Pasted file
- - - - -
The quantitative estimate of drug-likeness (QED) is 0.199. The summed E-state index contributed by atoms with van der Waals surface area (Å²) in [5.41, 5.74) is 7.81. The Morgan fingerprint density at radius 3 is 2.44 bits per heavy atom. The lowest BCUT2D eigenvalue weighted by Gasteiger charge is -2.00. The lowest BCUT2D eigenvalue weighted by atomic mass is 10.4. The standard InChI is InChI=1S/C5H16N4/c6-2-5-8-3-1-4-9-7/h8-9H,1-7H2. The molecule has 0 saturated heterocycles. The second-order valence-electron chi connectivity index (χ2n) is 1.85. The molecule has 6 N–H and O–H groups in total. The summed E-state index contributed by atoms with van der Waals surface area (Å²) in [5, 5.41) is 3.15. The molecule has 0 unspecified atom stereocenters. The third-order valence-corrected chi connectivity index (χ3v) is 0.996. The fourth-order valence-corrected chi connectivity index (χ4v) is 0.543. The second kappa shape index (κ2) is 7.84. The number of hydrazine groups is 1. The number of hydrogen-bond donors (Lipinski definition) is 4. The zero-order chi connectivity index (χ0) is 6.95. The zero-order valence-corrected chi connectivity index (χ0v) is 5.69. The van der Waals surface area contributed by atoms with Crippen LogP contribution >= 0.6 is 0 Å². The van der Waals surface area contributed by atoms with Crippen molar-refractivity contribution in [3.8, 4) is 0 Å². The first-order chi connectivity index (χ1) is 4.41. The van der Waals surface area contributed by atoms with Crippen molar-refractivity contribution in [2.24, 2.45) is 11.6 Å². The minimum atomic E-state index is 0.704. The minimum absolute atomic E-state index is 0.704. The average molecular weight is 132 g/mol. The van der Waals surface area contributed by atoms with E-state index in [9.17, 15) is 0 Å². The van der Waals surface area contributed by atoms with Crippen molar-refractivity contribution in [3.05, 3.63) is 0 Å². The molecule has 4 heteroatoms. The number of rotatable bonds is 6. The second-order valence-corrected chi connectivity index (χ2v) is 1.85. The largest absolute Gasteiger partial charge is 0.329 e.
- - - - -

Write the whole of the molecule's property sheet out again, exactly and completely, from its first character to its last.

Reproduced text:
The quantitative estimate of drug-likeness (QED) is 0.199. The summed E-state index contributed by atoms with van der Waals surface area (Å²) in [5.41, 5.74) is 7.81. The Morgan fingerprint density at radius 3 is 2.44 bits per heavy atom. The lowest BCUT2D eigenvalue weighted by Gasteiger charge is -2.00. The lowest BCUT2D eigenvalue weighted by atomic mass is 10.4. The standard InChI is InChI=1S/C5H16N4/c6-2-5-8-3-1-4-9-7/h8-9H,1-7H2. The molecule has 0 saturated heterocycles. The second-order valence-electron chi connectivity index (χ2n) is 1.85. The molecule has 6 N–H and O–H groups in total. The summed E-state index contributed by atoms with van der Waals surface area (Å²) in [5, 5.41) is 3.15. The molecule has 0 unspecified atom stereocenters. The third-order valence-corrected chi connectivity index (χ3v) is 0.996. The fourth-order valence-corrected chi connectivity index (χ4v) is 0.543. The second kappa shape index (κ2) is 7.84. The number of hydrazine groups is 1. The number of hydrogen-bond donors (Lipinski definition) is 4. The zero-order chi connectivity index (χ0) is 6.95. The zero-order valence-corrected chi connectivity index (χ0v) is 5.69. The van der Waals surface area contributed by atoms with Crippen LogP contribution >= 0.6 is 0 Å². The van der Waals surface area contributed by atoms with Crippen molar-refractivity contribution in [3.8, 4) is 0 Å². The first-order chi connectivity index (χ1) is 4.41. The van der Waals surface area contributed by atoms with Crippen molar-refractivity contribution in [2.24, 2.45) is 11.6 Å². The minimum atomic E-state index is 0.704. The minimum absolute atomic E-state index is 0.704. The average molecular weight is 132 g/mol. The van der Waals surface area contributed by atoms with E-state index in [9.17, 15) is 0 Å². The van der Waals surface area contributed by atoms with Crippen molar-refractivity contribution in [3.05, 3.63) is 0 Å². The molecule has 4 heteroatoms. The number of rotatable bonds is 6. The second-order valence-corrected chi connectivity index (χ2v) is 1.85. The largest absolute Gasteiger partial charge is 0.329 e.